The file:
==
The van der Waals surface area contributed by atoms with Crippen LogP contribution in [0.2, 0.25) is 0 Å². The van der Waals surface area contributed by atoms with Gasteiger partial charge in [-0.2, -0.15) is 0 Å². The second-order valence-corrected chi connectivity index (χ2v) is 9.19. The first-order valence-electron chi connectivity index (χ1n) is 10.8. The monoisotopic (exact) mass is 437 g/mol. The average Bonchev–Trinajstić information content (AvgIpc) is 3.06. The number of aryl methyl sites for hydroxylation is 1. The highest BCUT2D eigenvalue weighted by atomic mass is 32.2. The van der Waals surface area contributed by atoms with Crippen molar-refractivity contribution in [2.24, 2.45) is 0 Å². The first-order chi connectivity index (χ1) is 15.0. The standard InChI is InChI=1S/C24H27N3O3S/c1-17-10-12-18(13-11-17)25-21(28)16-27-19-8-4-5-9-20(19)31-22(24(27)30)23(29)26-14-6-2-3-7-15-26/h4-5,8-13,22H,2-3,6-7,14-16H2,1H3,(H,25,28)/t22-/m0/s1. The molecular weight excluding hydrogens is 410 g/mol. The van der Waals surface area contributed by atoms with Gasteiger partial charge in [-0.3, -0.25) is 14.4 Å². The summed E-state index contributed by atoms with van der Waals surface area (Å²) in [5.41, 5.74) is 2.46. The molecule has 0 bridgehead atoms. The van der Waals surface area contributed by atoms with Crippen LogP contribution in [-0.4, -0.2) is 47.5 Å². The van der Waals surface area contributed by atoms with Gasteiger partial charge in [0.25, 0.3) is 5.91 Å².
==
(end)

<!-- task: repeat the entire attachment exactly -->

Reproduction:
The van der Waals surface area contributed by atoms with Crippen LogP contribution in [0.2, 0.25) is 0 Å². The van der Waals surface area contributed by atoms with Gasteiger partial charge in [-0.2, -0.15) is 0 Å². The second-order valence-corrected chi connectivity index (χ2v) is 9.19. The first-order valence-electron chi connectivity index (χ1n) is 10.8. The monoisotopic (exact) mass is 437 g/mol. The average Bonchev–Trinajstić information content (AvgIpc) is 3.06. The number of aryl methyl sites for hydroxylation is 1. The highest BCUT2D eigenvalue weighted by atomic mass is 32.2. The van der Waals surface area contributed by atoms with Crippen molar-refractivity contribution in [2.24, 2.45) is 0 Å². The first-order chi connectivity index (χ1) is 15.0. The standard InChI is InChI=1S/C24H27N3O3S/c1-17-10-12-18(13-11-17)25-21(28)16-27-19-8-4-5-9-20(19)31-22(24(27)30)23(29)26-14-6-2-3-7-15-26/h4-5,8-13,22H,2-3,6-7,14-16H2,1H3,(H,25,28)/t22-/m0/s1. The molecular weight excluding hydrogens is 410 g/mol. The van der Waals surface area contributed by atoms with Gasteiger partial charge in [-0.3, -0.25) is 14.4 Å². The summed E-state index contributed by atoms with van der Waals surface area (Å²) in [5.41, 5.74) is 2.46. The molecule has 0 bridgehead atoms. The van der Waals surface area contributed by atoms with Crippen LogP contribution in [-0.4, -0.2) is 47.5 Å². The van der Waals surface area contributed by atoms with Gasteiger partial charge in [0.25, 0.3) is 5.91 Å².